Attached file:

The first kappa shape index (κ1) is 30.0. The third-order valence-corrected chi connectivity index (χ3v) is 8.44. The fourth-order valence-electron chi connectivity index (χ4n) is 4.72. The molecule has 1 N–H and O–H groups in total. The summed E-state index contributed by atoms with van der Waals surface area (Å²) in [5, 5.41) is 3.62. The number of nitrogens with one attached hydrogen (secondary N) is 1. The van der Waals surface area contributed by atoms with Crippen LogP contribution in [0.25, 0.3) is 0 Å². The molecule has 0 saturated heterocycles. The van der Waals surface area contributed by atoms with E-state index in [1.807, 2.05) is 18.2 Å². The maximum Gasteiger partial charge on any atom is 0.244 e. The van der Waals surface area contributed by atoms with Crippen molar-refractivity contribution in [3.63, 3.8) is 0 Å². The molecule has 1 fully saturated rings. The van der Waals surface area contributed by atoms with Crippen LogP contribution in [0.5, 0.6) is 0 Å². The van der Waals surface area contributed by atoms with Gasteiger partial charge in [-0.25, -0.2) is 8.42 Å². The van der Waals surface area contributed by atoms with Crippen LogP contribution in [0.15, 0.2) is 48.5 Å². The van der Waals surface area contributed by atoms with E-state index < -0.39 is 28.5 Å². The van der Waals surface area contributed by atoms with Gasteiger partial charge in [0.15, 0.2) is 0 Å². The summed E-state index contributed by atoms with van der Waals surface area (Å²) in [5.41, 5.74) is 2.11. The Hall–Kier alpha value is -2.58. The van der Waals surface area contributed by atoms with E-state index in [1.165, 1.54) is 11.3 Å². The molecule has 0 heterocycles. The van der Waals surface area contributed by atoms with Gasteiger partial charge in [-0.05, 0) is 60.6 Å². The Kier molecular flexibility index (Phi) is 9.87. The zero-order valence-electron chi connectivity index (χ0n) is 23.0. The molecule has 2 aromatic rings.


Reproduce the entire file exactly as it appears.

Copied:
The first kappa shape index (κ1) is 30.0. The third-order valence-corrected chi connectivity index (χ3v) is 8.44. The fourth-order valence-electron chi connectivity index (χ4n) is 4.72. The molecule has 1 N–H and O–H groups in total. The summed E-state index contributed by atoms with van der Waals surface area (Å²) in [5, 5.41) is 3.62. The number of nitrogens with one attached hydrogen (secondary N) is 1. The van der Waals surface area contributed by atoms with Crippen LogP contribution in [0.25, 0.3) is 0 Å². The molecule has 0 saturated heterocycles. The van der Waals surface area contributed by atoms with E-state index in [1.807, 2.05) is 18.2 Å². The maximum Gasteiger partial charge on any atom is 0.244 e. The van der Waals surface area contributed by atoms with Crippen molar-refractivity contribution in [3.63, 3.8) is 0 Å². The molecule has 1 fully saturated rings. The van der Waals surface area contributed by atoms with Crippen LogP contribution in [0.5, 0.6) is 0 Å². The van der Waals surface area contributed by atoms with Gasteiger partial charge in [-0.25, -0.2) is 8.42 Å². The van der Waals surface area contributed by atoms with Crippen LogP contribution in [0.15, 0.2) is 48.5 Å². The van der Waals surface area contributed by atoms with E-state index < -0.39 is 28.5 Å². The van der Waals surface area contributed by atoms with Gasteiger partial charge in [0.15, 0.2) is 0 Å². The summed E-state index contributed by atoms with van der Waals surface area (Å²) in [5.41, 5.74) is 2.11. The Hall–Kier alpha value is -2.58. The van der Waals surface area contributed by atoms with E-state index in [1.165, 1.54) is 11.3 Å². The molecule has 0 heterocycles. The van der Waals surface area contributed by atoms with Gasteiger partial charge in [-0.05, 0) is 60.6 Å². The Kier molecular flexibility index (Phi) is 9.87. The zero-order valence-electron chi connectivity index (χ0n) is 23.0. The molecule has 2 aromatic rings.